NFL to Honor Four 100-year old Veterans During Coin Toss at Super Bowl LIV

MIAMI, Fla. — The NFL recently announced that they will be honoring four 100-year-old veterans at this year’s Super Bowl in Miami. The veterans will be present on the field during the coin toss and one, Colonel Charles E. McGee, will flip the coin. He will be standing next to the other three veterans: Staff Sergeant Odón Sanchez Cardenas, Lieutenant Colonel Samuel Lombardo, and Corporal Sidney Walton.

“As we culminate the NFL’s 100th season, we’re extremely proud to honor four World War II veterans celebrating 100 years of life,” NFL Commissioner Roger Goodell said. “These four men deserve our gratitude for their tremendous contributions to the United States of America and we’re thrilled to recognize their service on the country’s largest stage.”

This gesture of honor is one of the many that the NFL has done over the last 42 years. The league has a great relationship with the U.S. military and has tried to honor those men and women who have served and are currently serving in the best ways possible. From flyovers to different military performances during pregame, the league has made sure that the military feels respected in all aspects. This may look different in different parts of the country as well, as some NFL cities have different ways of honoring the military. For example, in Jacksonville, they play the same thank you video to the veterans in the stadium at the end of the third quarter, and a bell is rung four times by a service member in “appreciation of this great nation,” as the announcer says.

All four of the men that will be on the field Sunday are from the “Greatest Generation.” They each served in World War II, which ended 75 years ago this year, and are representative of the millions of military members who sacrificed more than we could imagine for our freedom. Odón Sanchez Cardenas served from 1941-1945 when he was honorably discharged after being awarded an American Defense Medal, Good Conduct Medal, and a European African Middle Eastern Service Medal and three Bronze Stars. Cardenas went all over Europe, fighting as a part of the Third Army under the command of General George Patton. He was captured in Germany after nearly dying and was forced to serve as a prisoner of war for two weeks until his camp was freed by allied forces. After service, Cardenas moved to San Antonio, Texas, and became a full-time barber and auto mechanic. He has five sons, four of whom served in the armed forces as well.

Samuel Lombardo was originally commissioned to Fort Benning, Georgia, as an officer. He would then go on to serve in the 99th Infantry Division as the Rifle Platoon Leader and Company Executive Officer during the Battle of the Bulge and other central European campaigns. Once, under harsh combat conditions, Lombardo and his men created a makeshift American flag out of anything they could find, from pillowcases to a German surrender flag. The flag took nearly 10 weeks to finish and was the first American flag to cross the Remagen Bridge. The flag, called “Old Glory,” is now in the National Infantry Museum at Fort Benning. Lombardo received a Silver Star and Bronze Star with valor for his heroics during the war. He would go on to serve in the Korean and Vietnam wars as well.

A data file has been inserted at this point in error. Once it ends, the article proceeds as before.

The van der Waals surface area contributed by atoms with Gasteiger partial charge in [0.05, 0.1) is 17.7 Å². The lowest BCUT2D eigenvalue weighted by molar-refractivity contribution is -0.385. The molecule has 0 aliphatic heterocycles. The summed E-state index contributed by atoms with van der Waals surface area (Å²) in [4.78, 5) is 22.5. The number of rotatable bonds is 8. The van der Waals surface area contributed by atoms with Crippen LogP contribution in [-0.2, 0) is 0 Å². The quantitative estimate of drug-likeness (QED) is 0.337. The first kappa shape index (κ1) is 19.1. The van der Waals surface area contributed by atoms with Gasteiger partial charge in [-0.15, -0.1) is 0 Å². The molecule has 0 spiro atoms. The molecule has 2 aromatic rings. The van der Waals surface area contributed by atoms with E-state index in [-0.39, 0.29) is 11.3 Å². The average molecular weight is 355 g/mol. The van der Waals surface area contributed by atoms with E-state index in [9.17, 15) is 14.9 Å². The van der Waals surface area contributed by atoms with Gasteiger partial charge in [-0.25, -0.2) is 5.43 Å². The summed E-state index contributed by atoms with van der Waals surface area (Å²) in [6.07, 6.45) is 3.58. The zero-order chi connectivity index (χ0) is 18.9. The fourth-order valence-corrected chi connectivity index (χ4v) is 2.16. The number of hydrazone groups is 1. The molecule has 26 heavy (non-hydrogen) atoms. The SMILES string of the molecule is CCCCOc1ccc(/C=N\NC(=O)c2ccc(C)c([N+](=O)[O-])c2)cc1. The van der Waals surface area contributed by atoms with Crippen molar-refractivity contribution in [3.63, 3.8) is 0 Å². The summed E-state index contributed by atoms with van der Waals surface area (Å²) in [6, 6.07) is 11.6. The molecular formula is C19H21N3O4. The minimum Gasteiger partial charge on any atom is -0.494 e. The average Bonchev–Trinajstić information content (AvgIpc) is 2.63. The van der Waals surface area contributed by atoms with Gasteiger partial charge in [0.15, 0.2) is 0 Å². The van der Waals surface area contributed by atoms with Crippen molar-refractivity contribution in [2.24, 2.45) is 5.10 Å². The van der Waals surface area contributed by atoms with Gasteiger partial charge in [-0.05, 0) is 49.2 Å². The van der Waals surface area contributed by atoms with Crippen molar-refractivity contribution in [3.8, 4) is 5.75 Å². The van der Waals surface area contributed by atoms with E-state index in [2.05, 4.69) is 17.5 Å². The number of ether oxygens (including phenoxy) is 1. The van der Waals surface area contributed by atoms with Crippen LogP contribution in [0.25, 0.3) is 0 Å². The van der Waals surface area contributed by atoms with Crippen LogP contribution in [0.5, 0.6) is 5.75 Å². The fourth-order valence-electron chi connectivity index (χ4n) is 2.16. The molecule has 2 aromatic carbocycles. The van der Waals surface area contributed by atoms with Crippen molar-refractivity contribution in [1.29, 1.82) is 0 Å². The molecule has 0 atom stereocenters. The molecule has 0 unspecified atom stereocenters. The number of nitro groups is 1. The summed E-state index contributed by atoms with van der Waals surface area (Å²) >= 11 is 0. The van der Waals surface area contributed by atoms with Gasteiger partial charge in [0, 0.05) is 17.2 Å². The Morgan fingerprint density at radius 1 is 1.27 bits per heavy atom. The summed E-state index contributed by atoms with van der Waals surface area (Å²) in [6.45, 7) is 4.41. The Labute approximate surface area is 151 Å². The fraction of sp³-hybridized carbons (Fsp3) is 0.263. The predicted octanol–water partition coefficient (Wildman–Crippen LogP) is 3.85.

Sidney Walton enlisted for one reason: “fighting Hitler.” He was so adamant in fighting, he enlisted nine months before the U.S. officially entered World War II. Walton would be trained all over the country, and would eventually serve in the 34th Infantry. He rose to the rank of Corporal by the time the war ended. After the war, Walton moved to San Diego, where he would marry and raise a family while working as a chemical engineer. He has been on a nationwide tour with his son Paul called the “No Regrets Tour.” This mission of this tour is to visit every state, raising awareness for the diminishing number of World War II veterans so they are not forgotten. He has visited 26 states thus far and has met the governor in each location. He was even able to meet President Trump in Washington, D.C. There, Walton and his family were hosted in the Oval Office by President Trump himself.

Finally, Charles McGee served in the air force during World War II and the Korean and Vietnam Wars. During World War II, he was stationed in Italy, where he flew tactical missions attacking enemy airfields as a part of the 302nd Fighter Squadron of the 332nd Fighter Group. He would also run strategic missions, where he would escort bombers over Germany, Austria, and the Balkans. Late in 1944, McGee would fly support for a top-secret rescue mission that resulted in the emancipation of more than 1000 prisoners of war in Romania. McGee flew a total of 136 combat missions during World War II and would return to the U.S. in December 1944 as the rank of Captain.

The NFL does so much with the military to make sure its members feel honored and respected, as well as show gratitude for all they have sacrificed. The NFL and its partners have raised more than $34 million to support military nonprofits, such as the Pat Tillman Foundation, USO and the Wounded Warrior Project.

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